At the EAIR conference in Copenhagen last month I attended an interesting presentation by Trudy Banta, a professor of higher education and vice chancellor for planning and institutional improvement at Indiana University-Purdue University. Her question was clear: Can institutions really be compared using standardised tests? Policymakers seem determined to assess the quality of HEIs using standardised tests of student learning outcomes. Yet, Dr. Banta claims that such tests do not provide data for valid comparisons and on top of that, they measure other things than institutional performance: Comparing test scores sounds easy, but…Read more …

Classifying European Institutions for Higher Education

I'm on my way back to The Hague, returning from the EAIR conference in Copenhagen. Although lots of interesting new studies and findings have been presented there (some of them I'll discuss in later posts), I actually want to talk about a conference I visited last July in Berlin. This conference (Transparency in Diversity – Towards a European Classification of Higher Education Institutions) presented the results from the second stage of the project Classifying European Institutions for Higher Education, a project that might turn out to have a major impact on European higher…Read more …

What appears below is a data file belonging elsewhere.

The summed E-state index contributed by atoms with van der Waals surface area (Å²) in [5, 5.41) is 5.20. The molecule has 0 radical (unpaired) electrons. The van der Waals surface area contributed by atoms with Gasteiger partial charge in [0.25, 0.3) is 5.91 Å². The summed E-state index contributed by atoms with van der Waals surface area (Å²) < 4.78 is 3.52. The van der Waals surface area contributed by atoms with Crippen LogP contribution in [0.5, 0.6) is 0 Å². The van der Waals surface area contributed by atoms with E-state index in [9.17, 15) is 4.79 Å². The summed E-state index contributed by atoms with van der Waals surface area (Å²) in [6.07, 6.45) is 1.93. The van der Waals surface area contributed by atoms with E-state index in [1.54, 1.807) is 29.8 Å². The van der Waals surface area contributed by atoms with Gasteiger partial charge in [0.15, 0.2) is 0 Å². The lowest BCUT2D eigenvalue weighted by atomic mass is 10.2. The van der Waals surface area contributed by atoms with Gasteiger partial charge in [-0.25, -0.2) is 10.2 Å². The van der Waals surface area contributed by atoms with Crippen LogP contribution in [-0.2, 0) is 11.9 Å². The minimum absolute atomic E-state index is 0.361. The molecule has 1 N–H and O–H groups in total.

Interactive Higher Education Policy [or HigherEd 2.0]

Both the Department of Education, Employment and Workplace Relations (DEST) of the Australian Commonwealth Government and the Department of Innovation, Universities and Skills (DIUS) of the British Government are looking for news to organise and coordinate their higher education sector. For this, they have started a similar initiative. Both are relying heavily on input from the field and the broader society to get new ideas, and probably to receive more support for their future polices. Yet, there are some differences as well. In its Review of Higher Education, the Australian government has asked…Read more …

Weird Science: the genetic map of Europe

Correlation between Genetic and Geographic Structure in Europe by Lao, Oscar et al. (2008) Full Text Available in Current Biology; See also this article in the IHT Maybe not that weird, but definitely interesting. Biologists from the Erasmus University in Rotterdam and others have constructed a genetic map of Europe. They investigated genotype data from 2,514 individuals belonging to 23 different subpopulations, widely spread over Europe. Although they found only a low level of genetic differentiation between subpopulations, the existing differences were characterized by a strong continent-wide correlation between geographic and genetic distance.…Read more …